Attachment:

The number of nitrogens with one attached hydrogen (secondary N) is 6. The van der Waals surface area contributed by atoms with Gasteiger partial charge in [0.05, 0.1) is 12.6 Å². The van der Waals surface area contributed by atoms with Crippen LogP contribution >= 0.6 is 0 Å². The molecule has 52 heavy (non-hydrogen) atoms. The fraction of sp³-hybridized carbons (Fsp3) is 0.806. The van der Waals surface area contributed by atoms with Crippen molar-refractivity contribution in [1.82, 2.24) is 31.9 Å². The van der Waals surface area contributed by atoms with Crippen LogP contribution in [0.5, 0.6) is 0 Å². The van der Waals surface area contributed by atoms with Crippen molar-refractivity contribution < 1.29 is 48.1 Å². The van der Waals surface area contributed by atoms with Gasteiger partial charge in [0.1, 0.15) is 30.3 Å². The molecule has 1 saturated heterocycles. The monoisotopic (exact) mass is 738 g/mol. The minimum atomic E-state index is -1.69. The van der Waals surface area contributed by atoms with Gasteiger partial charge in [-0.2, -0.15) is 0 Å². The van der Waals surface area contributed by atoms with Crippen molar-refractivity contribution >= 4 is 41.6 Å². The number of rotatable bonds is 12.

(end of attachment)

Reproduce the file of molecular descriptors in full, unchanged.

The number of nitrogens with one attached hydrogen (secondary N) is 6. The van der Waals surface area contributed by atoms with Gasteiger partial charge in [0.05, 0.1) is 12.6 Å². The van der Waals surface area contributed by atoms with Crippen LogP contribution >= 0.6 is 0 Å². The molecule has 52 heavy (non-hydrogen) atoms. The fraction of sp³-hybridized carbons (Fsp3) is 0.806. The van der Waals surface area contributed by atoms with Crippen molar-refractivity contribution in [1.82, 2.24) is 31.9 Å². The van der Waals surface area contributed by atoms with Crippen LogP contribution in [0.5, 0.6) is 0 Å². The van der Waals surface area contributed by atoms with Crippen molar-refractivity contribution < 1.29 is 48.1 Å². The van der Waals surface area contributed by atoms with Gasteiger partial charge in [0.1, 0.15) is 30.3 Å². The molecule has 1 saturated heterocycles. The monoisotopic (exact) mass is 738 g/mol. The minimum atomic E-state index is -1.69. The van der Waals surface area contributed by atoms with Gasteiger partial charge in [-0.2, -0.15) is 0 Å². The van der Waals surface area contributed by atoms with Crippen molar-refractivity contribution >= 4 is 41.6 Å². The number of rotatable bonds is 12.